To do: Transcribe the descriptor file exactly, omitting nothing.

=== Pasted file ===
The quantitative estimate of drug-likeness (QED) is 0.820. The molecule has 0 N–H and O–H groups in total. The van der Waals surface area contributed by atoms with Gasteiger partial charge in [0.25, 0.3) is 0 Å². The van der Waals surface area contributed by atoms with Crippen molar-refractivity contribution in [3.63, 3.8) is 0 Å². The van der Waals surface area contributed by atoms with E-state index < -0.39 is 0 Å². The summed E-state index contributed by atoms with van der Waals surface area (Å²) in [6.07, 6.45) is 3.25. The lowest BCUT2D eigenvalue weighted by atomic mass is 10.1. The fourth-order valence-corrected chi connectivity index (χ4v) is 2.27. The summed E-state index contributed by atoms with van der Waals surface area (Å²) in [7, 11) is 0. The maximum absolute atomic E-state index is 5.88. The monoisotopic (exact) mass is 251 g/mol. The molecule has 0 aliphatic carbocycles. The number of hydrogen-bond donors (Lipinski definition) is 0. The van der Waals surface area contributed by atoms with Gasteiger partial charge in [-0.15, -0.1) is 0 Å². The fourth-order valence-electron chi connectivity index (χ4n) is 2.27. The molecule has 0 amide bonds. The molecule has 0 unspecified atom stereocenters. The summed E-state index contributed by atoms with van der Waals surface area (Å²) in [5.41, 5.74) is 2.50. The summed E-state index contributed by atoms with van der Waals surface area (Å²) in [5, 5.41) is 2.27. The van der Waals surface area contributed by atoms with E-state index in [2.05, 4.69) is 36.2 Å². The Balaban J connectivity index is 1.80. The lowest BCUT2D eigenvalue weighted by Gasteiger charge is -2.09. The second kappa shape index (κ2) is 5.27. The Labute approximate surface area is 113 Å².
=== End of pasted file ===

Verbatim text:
The quantitative estimate of drug-likeness (QED) is 0.820. The molecule has 0 N–H and O–H groups in total. The van der Waals surface area contributed by atoms with Gasteiger partial charge in [0.25, 0.3) is 0 Å². The van der Waals surface area contributed by atoms with Crippen molar-refractivity contribution in [3.63, 3.8) is 0 Å². The van der Waals surface area contributed by atoms with E-state index < -0.39 is 0 Å². The summed E-state index contributed by atoms with van der Waals surface area (Å²) in [6.07, 6.45) is 3.25. The lowest BCUT2D eigenvalue weighted by atomic mass is 10.1. The fourth-order valence-corrected chi connectivity index (χ4v) is 2.27. The summed E-state index contributed by atoms with van der Waals surface area (Å²) in [7, 11) is 0. The maximum absolute atomic E-state index is 5.88. The monoisotopic (exact) mass is 251 g/mol. The molecule has 0 aliphatic carbocycles. The number of hydrogen-bond donors (Lipinski definition) is 0. The van der Waals surface area contributed by atoms with Gasteiger partial charge in [-0.15, -0.1) is 0 Å². The fourth-order valence-electron chi connectivity index (χ4n) is 2.27. The molecule has 0 amide bonds. The molecule has 0 unspecified atom stereocenters. The summed E-state index contributed by atoms with van der Waals surface area (Å²) in [5.41, 5.74) is 2.50. The summed E-state index contributed by atoms with van der Waals surface area (Å²) in [5, 5.41) is 2.27. The van der Waals surface area contributed by atoms with E-state index in [2.05, 4.69) is 36.2 Å². The Balaban J connectivity index is 1.80. The lowest BCUT2D eigenvalue weighted by Gasteiger charge is -2.09. The second kappa shape index (κ2) is 5.27. The Labute approximate surface area is 113 Å².